While silk, wool, cotton, and linen are the principal textiles used in manufacturing material for clothing, there are a number of other fibres, among which are jute and hemp, which may either be woven separately or combined with one of the above. Jute and hemp are used in manufacturing only very rough textiles.
Out of goat's and camel's hair are manufactured some of the finest and softest woolen goods. China grass, when woven, has much the appearance of silk.
Horsehair is used in making haircloth for interlinings and upholstering purposes. Whalebone is employed for stiffening the seams of dresses.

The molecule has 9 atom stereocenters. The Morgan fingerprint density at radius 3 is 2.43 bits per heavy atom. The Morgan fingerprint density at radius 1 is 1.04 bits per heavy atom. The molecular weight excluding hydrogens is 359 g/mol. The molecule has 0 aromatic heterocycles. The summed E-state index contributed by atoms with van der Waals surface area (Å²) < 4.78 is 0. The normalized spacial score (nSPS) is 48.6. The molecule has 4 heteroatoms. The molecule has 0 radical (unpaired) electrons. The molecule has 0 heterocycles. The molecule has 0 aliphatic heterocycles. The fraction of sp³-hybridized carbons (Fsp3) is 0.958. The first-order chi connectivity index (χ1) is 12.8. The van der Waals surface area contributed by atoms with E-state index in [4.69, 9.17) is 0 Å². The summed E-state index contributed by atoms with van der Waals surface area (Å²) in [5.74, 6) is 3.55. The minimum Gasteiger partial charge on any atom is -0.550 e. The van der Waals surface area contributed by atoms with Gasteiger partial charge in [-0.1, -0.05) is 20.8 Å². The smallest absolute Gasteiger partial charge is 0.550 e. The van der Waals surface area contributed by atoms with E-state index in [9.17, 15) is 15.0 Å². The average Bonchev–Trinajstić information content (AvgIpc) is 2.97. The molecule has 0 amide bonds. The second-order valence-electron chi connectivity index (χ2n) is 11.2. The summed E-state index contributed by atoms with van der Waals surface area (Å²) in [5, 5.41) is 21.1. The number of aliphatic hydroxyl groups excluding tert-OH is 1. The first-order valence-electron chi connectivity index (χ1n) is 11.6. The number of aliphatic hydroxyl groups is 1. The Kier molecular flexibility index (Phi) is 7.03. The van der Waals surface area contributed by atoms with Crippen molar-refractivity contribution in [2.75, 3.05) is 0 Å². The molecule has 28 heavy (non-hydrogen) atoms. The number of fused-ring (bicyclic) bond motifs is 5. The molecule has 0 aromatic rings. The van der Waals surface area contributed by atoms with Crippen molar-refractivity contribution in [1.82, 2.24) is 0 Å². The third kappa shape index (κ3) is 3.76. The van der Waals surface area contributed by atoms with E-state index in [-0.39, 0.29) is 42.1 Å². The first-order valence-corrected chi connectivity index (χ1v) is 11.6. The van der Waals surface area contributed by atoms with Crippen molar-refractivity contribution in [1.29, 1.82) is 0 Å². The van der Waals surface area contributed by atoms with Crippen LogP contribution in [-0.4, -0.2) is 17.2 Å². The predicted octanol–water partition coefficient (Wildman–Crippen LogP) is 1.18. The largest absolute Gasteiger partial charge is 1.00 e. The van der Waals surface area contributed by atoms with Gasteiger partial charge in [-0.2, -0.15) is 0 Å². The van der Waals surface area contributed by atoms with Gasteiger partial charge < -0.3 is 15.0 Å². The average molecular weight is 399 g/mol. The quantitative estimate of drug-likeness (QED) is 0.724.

Paper is used extensively in Japan. Asbestos is used where a fireproof article is needed. Gold, silver, and copper are sometimes combined with other fibres to increase their value, and occasionally are woven independently as in Cloth of Gold. Skins supply furs and leather.
A Venetian manufacturer makes a dress fabric out of spun glass, while a peculiar kind of stone found in the depths of Siberia is drawn into filaments by a patented process and then woven. Both of these new materials are said to take the most brilliant and delicate dyes and to have a lustre as fine as silk.